At first the clock it does say three,
and then the eyes do look away,
and with hesitation they do look back,
and then away again.
The seconds pass as the Earth spins,
but for some time the zeros stay,
they seem to be so perfect and complete,
as they are there at three.
But time does go as eyes look on,
and though a hope may be inside,
the time does change as seconds go away,
and then it’s three o’ one.
Something is lost as time does change,
as what was right does go away,
and things do seem to be saddened right when,
the time does change from three.
The above poem is about the time change from three o’clock to three ’o one on a digital clock. In some sense, it is a poem about loss. It describes the sight of something that seems perfect and watches it as it fades. It is almost like watching a petal fall from a flower.
The form of the poem is four stanzas of four lines each. The meter is iambic. Each first and second line has eight syllables, each third line has ten, and each fourth line has six. There are some effects of this. One effect is that the third lines can give more information and the fourth lines can have more impact. Another effect is that the third lines somewhat break the meter. The first line has eight syllables, the second line has eight, but then the third has ten. This breaking of the meter is in some ways symbolic of the change in time: the two zeros seemed perfect, and then the one appeared. The poem has no rhyming to increase the focus on the poem’s idea, increase the emphasis of the meter and to reflect the somewhat down tone of the poem.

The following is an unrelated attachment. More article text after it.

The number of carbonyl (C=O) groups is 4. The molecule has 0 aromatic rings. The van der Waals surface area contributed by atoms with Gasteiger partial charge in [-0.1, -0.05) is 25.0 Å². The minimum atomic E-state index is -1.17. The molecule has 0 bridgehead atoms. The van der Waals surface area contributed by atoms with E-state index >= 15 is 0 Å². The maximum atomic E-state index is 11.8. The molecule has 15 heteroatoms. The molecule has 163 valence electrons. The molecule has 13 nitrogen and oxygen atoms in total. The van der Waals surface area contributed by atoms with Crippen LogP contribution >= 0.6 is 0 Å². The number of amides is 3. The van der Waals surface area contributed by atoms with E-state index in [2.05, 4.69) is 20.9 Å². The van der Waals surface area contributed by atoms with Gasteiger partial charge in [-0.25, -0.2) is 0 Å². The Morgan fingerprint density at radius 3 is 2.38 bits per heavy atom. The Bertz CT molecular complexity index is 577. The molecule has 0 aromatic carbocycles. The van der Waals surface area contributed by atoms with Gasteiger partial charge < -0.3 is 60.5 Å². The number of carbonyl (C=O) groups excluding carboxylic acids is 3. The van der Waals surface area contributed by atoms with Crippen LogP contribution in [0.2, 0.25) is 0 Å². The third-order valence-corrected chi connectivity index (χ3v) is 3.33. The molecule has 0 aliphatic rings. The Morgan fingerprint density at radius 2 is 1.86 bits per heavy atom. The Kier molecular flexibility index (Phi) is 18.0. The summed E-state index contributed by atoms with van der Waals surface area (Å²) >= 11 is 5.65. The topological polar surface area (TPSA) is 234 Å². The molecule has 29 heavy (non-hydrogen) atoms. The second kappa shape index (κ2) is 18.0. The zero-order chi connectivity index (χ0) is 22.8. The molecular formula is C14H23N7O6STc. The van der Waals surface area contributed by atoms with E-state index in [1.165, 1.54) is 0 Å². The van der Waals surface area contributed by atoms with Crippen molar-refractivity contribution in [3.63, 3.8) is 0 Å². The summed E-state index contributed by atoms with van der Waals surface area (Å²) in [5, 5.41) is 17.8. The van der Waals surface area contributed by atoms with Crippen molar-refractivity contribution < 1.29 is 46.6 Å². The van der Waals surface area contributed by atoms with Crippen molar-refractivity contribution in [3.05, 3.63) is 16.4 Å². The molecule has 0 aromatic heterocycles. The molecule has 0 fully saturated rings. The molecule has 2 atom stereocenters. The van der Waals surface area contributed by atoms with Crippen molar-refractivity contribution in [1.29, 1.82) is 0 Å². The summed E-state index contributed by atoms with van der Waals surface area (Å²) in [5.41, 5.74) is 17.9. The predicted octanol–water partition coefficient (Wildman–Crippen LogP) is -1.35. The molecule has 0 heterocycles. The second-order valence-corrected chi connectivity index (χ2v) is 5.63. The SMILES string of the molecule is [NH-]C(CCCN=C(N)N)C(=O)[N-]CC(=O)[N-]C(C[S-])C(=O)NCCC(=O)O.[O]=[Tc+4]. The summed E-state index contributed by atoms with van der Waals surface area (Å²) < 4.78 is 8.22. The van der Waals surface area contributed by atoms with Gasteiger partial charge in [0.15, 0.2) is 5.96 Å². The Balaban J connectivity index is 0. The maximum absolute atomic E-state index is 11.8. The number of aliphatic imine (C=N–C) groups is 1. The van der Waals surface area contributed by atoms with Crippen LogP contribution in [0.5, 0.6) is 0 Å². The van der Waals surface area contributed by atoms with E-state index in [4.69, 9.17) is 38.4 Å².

The first stanza is meant to express trepidation. Whoever is viewing the clock knows that the change will happen, but is weary of watching it happen. The second stanza starts with the idea that the deterioration is happening, but then mentions the perfection of the time. The third stanza finally brings the change. The fourth stanza focuses on the feeling this brings.